• Same goes for extendability. Sure, we can add new keys in our key-value pairs etc, but what we really want is to be able to add new semantic elements, and again, those would need to be “encoded as data” in JSON. I think it would get messy.

…so JSON is out. I do like JSON though, in its utter simplicity and above all - it is available everywhere.

What about YAML then - JSON’s big brother? YAML is a superset of JSON, well, it aims to be a strict superset at least. I did find a very good blog article comparing them. Looking at YAML it seemed to have lots of better ways to represent source code with CRs etc, but hey… simple? Mmmm, not. Sure, it may be “simple” to look at but I sure didn’t think the specification was simple and in fact HUGE and I had a hard time reading it due to its style. Sorry, not “small” enough for me! ;-)

When discussing all this on squeak-dev the good ole “Hey, why not Smalltalk?”-mantra popped up. I have been there lots of times, using Smalltalk as “representation language” is very neat since it enables so called “internal DSLs” at such ease, but it does fail pretty hard on “Secure”, “Declarative” (depends on how you view that one, I know), “Streamable” and in some ways “Small”. Although it would be strange if we didn’t have Compiler available when dealing with Deltas :-).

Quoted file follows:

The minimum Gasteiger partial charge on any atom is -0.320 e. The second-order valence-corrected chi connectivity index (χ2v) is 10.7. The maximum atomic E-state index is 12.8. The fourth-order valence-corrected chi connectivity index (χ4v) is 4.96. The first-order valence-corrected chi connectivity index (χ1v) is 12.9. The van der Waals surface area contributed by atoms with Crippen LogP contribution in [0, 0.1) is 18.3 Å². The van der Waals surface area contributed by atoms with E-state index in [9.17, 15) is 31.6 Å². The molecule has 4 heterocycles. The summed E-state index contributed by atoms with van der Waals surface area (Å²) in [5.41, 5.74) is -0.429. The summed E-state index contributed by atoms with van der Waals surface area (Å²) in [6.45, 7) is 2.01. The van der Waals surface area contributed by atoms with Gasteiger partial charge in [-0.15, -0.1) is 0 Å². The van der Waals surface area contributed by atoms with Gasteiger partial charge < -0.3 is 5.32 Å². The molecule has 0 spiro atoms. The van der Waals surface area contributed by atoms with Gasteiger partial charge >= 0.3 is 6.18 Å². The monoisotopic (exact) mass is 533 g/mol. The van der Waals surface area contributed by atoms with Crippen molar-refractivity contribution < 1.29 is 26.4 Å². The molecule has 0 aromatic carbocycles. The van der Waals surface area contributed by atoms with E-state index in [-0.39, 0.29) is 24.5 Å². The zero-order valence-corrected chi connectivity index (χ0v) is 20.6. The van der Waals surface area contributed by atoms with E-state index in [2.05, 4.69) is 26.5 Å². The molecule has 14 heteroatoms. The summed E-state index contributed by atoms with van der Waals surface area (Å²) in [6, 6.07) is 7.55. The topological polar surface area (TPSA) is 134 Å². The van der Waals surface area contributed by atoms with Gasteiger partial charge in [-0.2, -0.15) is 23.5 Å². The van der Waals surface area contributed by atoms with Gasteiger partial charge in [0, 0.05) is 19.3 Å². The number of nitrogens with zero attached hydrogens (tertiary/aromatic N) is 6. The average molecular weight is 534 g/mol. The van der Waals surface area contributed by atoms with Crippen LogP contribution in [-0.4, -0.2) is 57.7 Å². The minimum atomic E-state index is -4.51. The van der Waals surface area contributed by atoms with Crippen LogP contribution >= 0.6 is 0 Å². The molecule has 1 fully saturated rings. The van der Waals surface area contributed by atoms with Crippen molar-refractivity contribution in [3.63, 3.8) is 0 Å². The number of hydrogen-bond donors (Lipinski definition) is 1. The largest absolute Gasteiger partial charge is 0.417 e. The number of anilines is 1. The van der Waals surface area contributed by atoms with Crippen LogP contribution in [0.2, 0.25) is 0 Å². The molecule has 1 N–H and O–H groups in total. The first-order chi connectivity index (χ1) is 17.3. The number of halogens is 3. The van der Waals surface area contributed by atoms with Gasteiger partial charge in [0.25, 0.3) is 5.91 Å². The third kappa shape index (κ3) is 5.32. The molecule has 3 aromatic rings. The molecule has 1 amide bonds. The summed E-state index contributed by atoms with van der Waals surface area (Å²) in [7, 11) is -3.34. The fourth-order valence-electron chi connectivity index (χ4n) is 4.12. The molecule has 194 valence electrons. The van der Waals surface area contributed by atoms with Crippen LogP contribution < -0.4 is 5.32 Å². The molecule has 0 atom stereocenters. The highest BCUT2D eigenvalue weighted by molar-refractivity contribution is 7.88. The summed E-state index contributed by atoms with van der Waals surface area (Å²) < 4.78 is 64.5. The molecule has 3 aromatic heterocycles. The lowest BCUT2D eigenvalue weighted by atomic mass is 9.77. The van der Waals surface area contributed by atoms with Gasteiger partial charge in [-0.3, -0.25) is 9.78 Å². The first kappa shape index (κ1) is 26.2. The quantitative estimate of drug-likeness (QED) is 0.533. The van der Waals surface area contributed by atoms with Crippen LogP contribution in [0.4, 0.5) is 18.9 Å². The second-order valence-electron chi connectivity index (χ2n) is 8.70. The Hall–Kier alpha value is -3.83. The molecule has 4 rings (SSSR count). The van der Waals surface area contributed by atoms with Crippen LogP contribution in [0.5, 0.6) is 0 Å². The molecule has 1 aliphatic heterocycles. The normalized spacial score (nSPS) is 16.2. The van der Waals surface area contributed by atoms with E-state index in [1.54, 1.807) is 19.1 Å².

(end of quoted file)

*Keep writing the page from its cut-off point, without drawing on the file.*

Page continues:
Smalltalk… or Angry Smalltalk?

But bringing it up did get my mind working - how about a nice subset of Smalltalk? That does what JSON does but fixes the problems I identify above? Pretty quickly a subset of Smalltalk crystallized itself that I named “Tirade” as in:

“a long angry speech or scolding. Synonyms: diatribe, harangue, rant”

Tirade, as the name somewhat implies, is just a sequence of Smalltalk unary or keyword messages with optional Smalltalk comments inbetween.

The only thing making Tirade NOT a strict syntactic subset of Smalltalk is that there is no receiver to the left, this is up to the reader/parser to decide. One seemingly useful pattern for determining the receiver is to use the result of each message as the next receiver.

Here is a fantasy example of Tirade input:

        "We allow unary messages, the period after each message is mandatory.
        A unary message is probably used mainly for semantic structure."

        "We allow Symbols."
        push: #superbat.

          "Whitespace is just fine, so indentation can be used, but has no meaning.
          In Strings we use double single quote for a single quote. No other escaping exists."
          name: 'Bat from hell'

        'Black as devil''s tar, evil. Appear in flocks